Did you know that pecans were the first nuts to be taken to the moon? It’s true, and though we’d like to picture astronauts Neil A. Armstrong, Michael Collins, and Buzz Aldrin each happily munching on a Stuckey’s pecan log roll on what must have felt like the longest road trip ever, alas, the truth is, however, they were actually half a dozen, bite-sized pecan halves in a laminated plastic package. Nevertheless, the intriguing subject of our blog today is the story behind how pecans became the first nut on the moon.

History has provided us with many examples of how early explorers and travelers developed methods to store their foods so they lasted on their long journeys. For example, early explorers like Columbus, Magellan and Cook took dried foods and food that was preserved in salt and brine aboard their sailing ships for their crew on their long voyages at sea.

Supplying spaceships and their crews for long voyages in space, on the other hand, was a different story.   Being a NASA food scientist during the early space missions required a lot creativity as the team had to address a variety of challenges while coming up with a space food menu including expanding the shelf life of food while also keeping it high in nutrition and low in weight; otherwise, in microgravity, their space cuisine might just fly apart. As a result, a variety of menus and space food packaging were developed that provided 2500 or more calories a day to every astronaut who flew into space.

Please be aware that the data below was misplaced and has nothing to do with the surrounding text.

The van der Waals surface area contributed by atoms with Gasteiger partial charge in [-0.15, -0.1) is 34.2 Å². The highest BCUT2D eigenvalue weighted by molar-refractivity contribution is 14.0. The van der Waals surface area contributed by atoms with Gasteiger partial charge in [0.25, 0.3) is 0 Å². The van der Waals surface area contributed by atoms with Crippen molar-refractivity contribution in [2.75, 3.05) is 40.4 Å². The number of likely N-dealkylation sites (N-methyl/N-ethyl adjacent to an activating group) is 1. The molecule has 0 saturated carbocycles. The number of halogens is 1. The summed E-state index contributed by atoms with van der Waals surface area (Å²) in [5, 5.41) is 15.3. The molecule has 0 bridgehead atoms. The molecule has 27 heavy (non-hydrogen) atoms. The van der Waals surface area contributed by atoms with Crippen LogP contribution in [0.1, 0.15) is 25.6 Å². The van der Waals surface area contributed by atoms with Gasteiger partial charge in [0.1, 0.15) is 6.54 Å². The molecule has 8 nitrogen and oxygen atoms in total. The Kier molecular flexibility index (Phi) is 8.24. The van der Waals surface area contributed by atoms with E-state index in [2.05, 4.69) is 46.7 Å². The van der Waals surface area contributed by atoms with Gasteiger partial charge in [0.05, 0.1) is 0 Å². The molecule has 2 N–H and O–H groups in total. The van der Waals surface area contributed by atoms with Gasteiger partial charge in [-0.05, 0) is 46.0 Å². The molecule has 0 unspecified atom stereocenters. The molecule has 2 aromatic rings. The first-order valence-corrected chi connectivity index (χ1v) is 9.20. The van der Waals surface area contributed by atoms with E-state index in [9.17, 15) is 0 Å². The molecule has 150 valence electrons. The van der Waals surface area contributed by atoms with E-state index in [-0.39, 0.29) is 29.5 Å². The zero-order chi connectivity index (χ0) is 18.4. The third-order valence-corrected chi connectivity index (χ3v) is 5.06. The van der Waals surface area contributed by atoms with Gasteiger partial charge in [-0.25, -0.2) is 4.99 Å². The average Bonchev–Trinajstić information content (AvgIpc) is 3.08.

The First Space Meals

John Glenn Simultaneously Becomes The First American To Eat Applesauce And Orbit The Earth. Image by NASA via National Air and Space Museum

The first American to orbit the Earth was John H. Glenn, Jr., who circled the planet three times on February 20, 1962 aboard the Friendship 7 Mercury spacecraft. During his 4 hour, 55 minute, and 23 second flight, he was also the first American to eat in space, because, hey, there’s nothing like having a little snack on the road to the moon landing. So, what did he eat? Applesauce packed in a tube similar to those we use for toothpaste. Not exactly the kind of meals they were offering to first-class passengers on early 1960s Pan-Am jetliners, but scientists at NASA weren’t even sure if a human could ingest and digest nutrients in space just yet, so it was more of an experiment than anything else.

Later during the same flight, Glenn also consumed another tube containing pureed beef and vegetables. Though he experienced no problems in chewing, drinking, swallowing, or digesting meals in a weightless environment, Glenn and his fellow astronauts on other Mercury missions continued to be served pureed food packed into aluminum tubes that allowed them to squeeze it directly into their mouths or suck it through a straw. In the end, however, they did not find the food to be very delicious at all.

Space Food in the Gemini Program

Because of the lack of gravity in space, astronauts don’t use as much energy which means they don’t burn as many calories. As a result, Gemini program astronauts were given meals adding up to only 2500 calories a day. The food also had changed from tubes to the more lightweight freeze dried foods that were coated with a gelatin oil to keep them from crumbling.